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The small things matter. Watching warm air float from your mouth before the sun joins the mountains in the east. The glaring frost on the ground. The hawk sitting on the fence post. The deafening silence before the gate creaks open. The radiator rattle as the Defender four-lows over arctic shrubbery. Conversations with new friends as the heater blasts with the windows cracked. Talking surf with someone who has never surfed, who owns an island and doesn’t even know how to swim.
This place is inherently risky. Local maps show shipwrecks wrapping the entirety of the islands’ coastline. West wind from the Roaring Forties spits down into the Furious Fifties: the world’s most vicious sea. Exactly where we are headed, to a group of islands in the middle of it all, suiting up from head to toe. Entering the ring with the bastard that took centuries of mariners’ lives.
From the sky, the islands mesh together in a series of inlets and waterways, deep brown meets dark blue. Central California meets Iceland on Mars. We walk out of the airplane onto the British Forces South Atlantic base to sunshine and a brisk winter wind. Scanning my documents at customs, the agent smiles and says, “Oh you’re the surfer group; I heard about you guys.” Then she hands me a pamphlet and the first thing I read is, “Minefields remain on the islands.” It was clear this was going to be a surf adventure unlike any of us had ever set out on.
The five of us; Parker Coffin, L.J. O’Leary, Ben Weiland, Dylan Gordon and I are dropped off an hour bus ride from the airport at our bed and breakfast next to the cemetery overlooking the harbor. We drag our board bags up the driveway to find our host Arlette waiting to greet us at the front door with fresh baked sugar cookies. I look over at Ben and he’s beaming. Nine years of researching this far off land and he’s finally here in the flesh.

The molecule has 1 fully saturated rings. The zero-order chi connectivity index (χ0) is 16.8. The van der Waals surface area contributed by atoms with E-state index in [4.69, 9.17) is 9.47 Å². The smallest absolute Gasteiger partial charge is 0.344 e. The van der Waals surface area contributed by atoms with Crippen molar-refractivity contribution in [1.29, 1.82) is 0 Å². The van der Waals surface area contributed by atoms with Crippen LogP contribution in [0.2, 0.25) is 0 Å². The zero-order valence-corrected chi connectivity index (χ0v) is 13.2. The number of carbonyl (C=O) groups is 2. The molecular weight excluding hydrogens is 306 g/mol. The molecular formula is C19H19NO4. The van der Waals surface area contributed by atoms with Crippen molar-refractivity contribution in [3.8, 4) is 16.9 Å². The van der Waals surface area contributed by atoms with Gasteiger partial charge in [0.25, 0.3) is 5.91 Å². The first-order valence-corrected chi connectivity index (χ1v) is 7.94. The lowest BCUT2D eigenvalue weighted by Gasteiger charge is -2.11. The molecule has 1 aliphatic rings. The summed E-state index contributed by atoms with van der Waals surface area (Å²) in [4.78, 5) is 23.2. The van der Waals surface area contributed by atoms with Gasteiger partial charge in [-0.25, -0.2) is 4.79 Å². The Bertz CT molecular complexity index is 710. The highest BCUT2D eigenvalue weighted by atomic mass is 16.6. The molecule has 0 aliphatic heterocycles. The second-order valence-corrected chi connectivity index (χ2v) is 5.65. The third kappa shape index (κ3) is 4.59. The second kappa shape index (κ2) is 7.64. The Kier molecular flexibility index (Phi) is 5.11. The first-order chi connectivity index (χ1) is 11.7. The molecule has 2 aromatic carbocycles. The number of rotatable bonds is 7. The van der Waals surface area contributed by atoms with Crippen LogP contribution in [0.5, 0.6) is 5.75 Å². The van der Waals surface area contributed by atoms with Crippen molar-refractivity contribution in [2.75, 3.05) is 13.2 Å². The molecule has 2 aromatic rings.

With the sun beginning to set we decide to head to the pub for a beer and some warm food to meet Sean Moffit, the man who posted online years prior, the person responsible for this trip. Sean is an enduro bike racer first and a surfer somewhere further down the line. Him and his brother are the only local surfers on the island but are busy with their local DIY hardware store. Instead of physically guiding us, he whips out a printed map of the islands and shows us what he knows, which outside the few local spots, is not much. But we know less, so we prod him with yes or no questions. We decide on a plan to be up at dark tomorrow, and when the sun rises at 8:30am we will trek out into the unknown. Nobody has ever surfed where we are going, not even the Argentinians.
We didn’t know it those first few days, but this would turn out to be a nineteen-day effort to uncover the surf we set out to find. With wind swirling in all directions and storms forming just underneath us, rhyme and reason become the difference between being at the right beach at the right time and missing the window completely. The keys to a farm led us onto a beach littered with penguins which allowed us to sniff out a reef break a few miles down the beach. One session in these parts is all you need to understand what tide, wind and swell direction will make it turn on. We spent the majority of the trip mapping out options of reasonable potential, and by the end we would return to score this wave in all its glory.
The archipelago is comprised of 778 islands, meaning there are enough coastlines here to realize many perfect days. Good thing for us is we linked up with a local sheep farmer who took us to his private island off the coast. Upon arrival, we all agreed this was as remote a place any of us had ever been in the world. And according to the map swell runs straight into the islands 8-mile coastline, with new surf spots waiting to be picked like a fruit ripe in season. After a full day off-roading across the island with little to show, we stumbled across a perfect A-Frame slab. Parker runs out and makes a barrel on his first wave. I follow shortly after and make one too, LJ following suit. The water here is 41 degrees, the air around 35 with a hell of a wind chill coming off of Antarctica. We trade infectiously fun wedge-barrels, just the three of us, for three hours. Half way through, a rain squall comes and goes leaving a full triple rainbow, the three of us screaming in a state of surf adventure ecstasy. All those long hours of travel and extreme cold melt away into a sharp feeling of euphoria. Because we are here mapping and surfing the unknown, turning stones in forgotten archipelagos.
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